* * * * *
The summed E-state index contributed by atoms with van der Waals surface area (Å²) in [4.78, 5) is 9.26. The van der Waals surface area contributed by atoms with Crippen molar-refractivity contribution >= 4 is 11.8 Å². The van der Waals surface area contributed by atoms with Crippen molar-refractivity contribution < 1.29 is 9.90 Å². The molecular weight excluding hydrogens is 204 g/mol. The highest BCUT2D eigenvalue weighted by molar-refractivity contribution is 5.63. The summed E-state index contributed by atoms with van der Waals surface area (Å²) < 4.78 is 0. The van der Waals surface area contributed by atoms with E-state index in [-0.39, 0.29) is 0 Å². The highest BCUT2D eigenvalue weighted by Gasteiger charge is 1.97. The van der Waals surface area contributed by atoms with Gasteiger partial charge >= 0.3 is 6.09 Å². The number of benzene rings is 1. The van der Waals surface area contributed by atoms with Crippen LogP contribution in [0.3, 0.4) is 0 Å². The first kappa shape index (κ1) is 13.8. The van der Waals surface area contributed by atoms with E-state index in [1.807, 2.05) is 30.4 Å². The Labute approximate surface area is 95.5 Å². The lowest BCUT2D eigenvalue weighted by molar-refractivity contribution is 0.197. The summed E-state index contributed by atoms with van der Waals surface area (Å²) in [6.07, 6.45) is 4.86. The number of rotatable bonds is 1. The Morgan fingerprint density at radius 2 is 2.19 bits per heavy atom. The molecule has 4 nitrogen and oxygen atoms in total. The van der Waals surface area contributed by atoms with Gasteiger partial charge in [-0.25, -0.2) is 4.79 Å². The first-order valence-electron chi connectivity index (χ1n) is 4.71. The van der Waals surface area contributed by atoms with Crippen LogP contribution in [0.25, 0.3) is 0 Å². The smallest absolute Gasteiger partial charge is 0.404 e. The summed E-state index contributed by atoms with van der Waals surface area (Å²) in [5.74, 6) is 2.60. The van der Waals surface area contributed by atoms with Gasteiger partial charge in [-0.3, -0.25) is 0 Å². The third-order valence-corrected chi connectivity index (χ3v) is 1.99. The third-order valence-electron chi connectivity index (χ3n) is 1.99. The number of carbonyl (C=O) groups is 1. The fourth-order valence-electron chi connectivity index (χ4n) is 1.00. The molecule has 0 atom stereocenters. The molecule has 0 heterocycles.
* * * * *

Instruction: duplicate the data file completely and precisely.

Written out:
The summed E-state index contributed by atoms with van der Waals surface area (Å²) in [4.78, 5) is 9.26. The van der Waals surface area contributed by atoms with Crippen molar-refractivity contribution >= 4 is 11.8 Å². The van der Waals surface area contributed by atoms with Crippen molar-refractivity contribution < 1.29 is 9.90 Å². The molecular weight excluding hydrogens is 204 g/mol. The highest BCUT2D eigenvalue weighted by molar-refractivity contribution is 5.63. The summed E-state index contributed by atoms with van der Waals surface area (Å²) < 4.78 is 0. The van der Waals surface area contributed by atoms with E-state index in [-0.39, 0.29) is 0 Å². The highest BCUT2D eigenvalue weighted by Gasteiger charge is 1.97. The van der Waals surface area contributed by atoms with Gasteiger partial charge >= 0.3 is 6.09 Å². The number of benzene rings is 1. The van der Waals surface area contributed by atoms with Crippen LogP contribution in [0.3, 0.4) is 0 Å². The first kappa shape index (κ1) is 13.8. The van der Waals surface area contributed by atoms with E-state index in [1.807, 2.05) is 30.4 Å². The Labute approximate surface area is 95.5 Å². The lowest BCUT2D eigenvalue weighted by molar-refractivity contribution is 0.197. The summed E-state index contributed by atoms with van der Waals surface area (Å²) in [6.07, 6.45) is 4.86. The number of rotatable bonds is 1. The Morgan fingerprint density at radius 2 is 2.19 bits per heavy atom. The molecule has 4 nitrogen and oxygen atoms in total. The van der Waals surface area contributed by atoms with Gasteiger partial charge in [-0.25, -0.2) is 4.79 Å². The first-order valence-electron chi connectivity index (χ1n) is 4.71. The van der Waals surface area contributed by atoms with Crippen LogP contribution in [0.25, 0.3) is 0 Å². The smallest absolute Gasteiger partial charge is 0.404 e. The summed E-state index contributed by atoms with van der Waals surface area (Å²) in [5.74, 6) is 2.60. The van der Waals surface area contributed by atoms with Gasteiger partial charge in [-0.3, -0.25) is 0 Å². The third-order valence-corrected chi connectivity index (χ3v) is 1.99. The third-order valence-electron chi connectivity index (χ3n) is 1.99. The number of carbonyl (C=O) groups is 1. The fourth-order valence-electron chi connectivity index (χ4n) is 1.00. The molecule has 0 atom stereocenters. The molecule has 0 heterocycles.